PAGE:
Let councils charge utility companies for disruptive digging, says LGA

15 Aug 16

Local authorities are demanding extra powers to charge utility companies for digging up roads in order to tackle the “traffic chaos” caused by these works across the country.

The Local Government Association today said urgent action was needed as some areas of the country faced gridlock from the estimated 2.5 million utility openings from gas and water and cable providers each year.

It should be easier for councils to introduce lane charging schemes, where firms have to pay to dig up the busiest roads during peak times, the LGA said.

Currently, town halls need to get the approval of the transport secretary for such schemes, with London and Kent the only areas so far granted approval.

However, LGA transport spokesman Peter Box highlighted that in the two years since the scheme was introduced in London, it has cut serious and severe disruption from roadworks by almost half.

With traffic levels set to increase by 55% to 2040, many towns and cities could face gridlock if councils cannot act, he stated.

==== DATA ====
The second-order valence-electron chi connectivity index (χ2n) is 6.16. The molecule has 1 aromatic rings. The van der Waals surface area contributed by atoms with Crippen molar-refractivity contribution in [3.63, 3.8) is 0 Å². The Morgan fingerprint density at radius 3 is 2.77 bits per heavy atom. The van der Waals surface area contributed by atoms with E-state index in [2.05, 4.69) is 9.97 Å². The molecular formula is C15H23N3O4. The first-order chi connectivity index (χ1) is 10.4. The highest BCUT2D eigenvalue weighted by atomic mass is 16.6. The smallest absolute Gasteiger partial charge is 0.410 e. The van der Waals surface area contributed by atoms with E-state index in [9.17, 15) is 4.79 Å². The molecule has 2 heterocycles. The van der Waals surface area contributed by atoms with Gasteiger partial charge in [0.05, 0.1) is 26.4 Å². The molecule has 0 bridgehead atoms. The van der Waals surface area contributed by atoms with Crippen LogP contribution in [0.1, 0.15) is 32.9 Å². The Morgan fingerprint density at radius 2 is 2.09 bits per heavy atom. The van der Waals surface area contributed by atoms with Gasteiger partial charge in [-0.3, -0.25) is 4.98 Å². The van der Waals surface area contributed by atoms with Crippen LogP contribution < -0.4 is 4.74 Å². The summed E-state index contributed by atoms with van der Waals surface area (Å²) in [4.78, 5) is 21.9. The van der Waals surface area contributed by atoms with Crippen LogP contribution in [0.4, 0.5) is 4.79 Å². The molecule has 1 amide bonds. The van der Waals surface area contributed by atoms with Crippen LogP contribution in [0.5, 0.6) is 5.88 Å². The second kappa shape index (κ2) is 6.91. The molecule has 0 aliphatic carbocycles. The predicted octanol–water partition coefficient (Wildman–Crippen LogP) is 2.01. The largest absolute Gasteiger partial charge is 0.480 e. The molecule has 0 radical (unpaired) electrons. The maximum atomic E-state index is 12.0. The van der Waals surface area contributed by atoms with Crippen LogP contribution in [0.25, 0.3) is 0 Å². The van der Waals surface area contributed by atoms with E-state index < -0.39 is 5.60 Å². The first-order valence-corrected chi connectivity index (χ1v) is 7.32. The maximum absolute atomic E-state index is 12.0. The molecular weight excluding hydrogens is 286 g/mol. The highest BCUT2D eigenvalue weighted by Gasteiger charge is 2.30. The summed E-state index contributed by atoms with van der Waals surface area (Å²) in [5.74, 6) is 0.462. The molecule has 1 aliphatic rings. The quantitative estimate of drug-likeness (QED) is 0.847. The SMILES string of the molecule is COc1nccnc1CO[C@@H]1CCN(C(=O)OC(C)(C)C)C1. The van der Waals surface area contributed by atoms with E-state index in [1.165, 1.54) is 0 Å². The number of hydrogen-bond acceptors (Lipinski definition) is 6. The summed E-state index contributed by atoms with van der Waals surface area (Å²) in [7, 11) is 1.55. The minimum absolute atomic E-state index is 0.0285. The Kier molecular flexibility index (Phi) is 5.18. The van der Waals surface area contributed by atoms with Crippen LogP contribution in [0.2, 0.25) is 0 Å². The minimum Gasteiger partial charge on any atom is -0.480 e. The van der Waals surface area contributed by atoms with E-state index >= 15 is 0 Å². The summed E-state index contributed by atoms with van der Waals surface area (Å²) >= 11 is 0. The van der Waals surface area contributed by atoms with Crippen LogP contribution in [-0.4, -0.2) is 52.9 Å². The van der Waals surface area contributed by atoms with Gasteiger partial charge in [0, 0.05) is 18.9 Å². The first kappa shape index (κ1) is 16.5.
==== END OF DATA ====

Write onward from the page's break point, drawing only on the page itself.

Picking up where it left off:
“However, local authorities are being hamstrung by a lack of effective powers to tackle this issue head on. Councils know their areas best and should be able to make decisions about traffic locally. This means they need the option of being able to introduce lane rental schemes without secretary of state approval, which is time-consuming and bureaucratic.”

The system would also stop bad reinstatements of the road adding to the £12bn repair backlog for local roads, Box added.

“Expanding the lane rental scheme nationwide would incentivise utility companies to do the job right first time around and help get our traffic moving again.

“With the increasing demand for new and upgraded services and an ageing utility infrastructure there needs to be powerful incentives to ensure utility companies carry out necessary work in the most effective way with the absolute minimum of disruption.”

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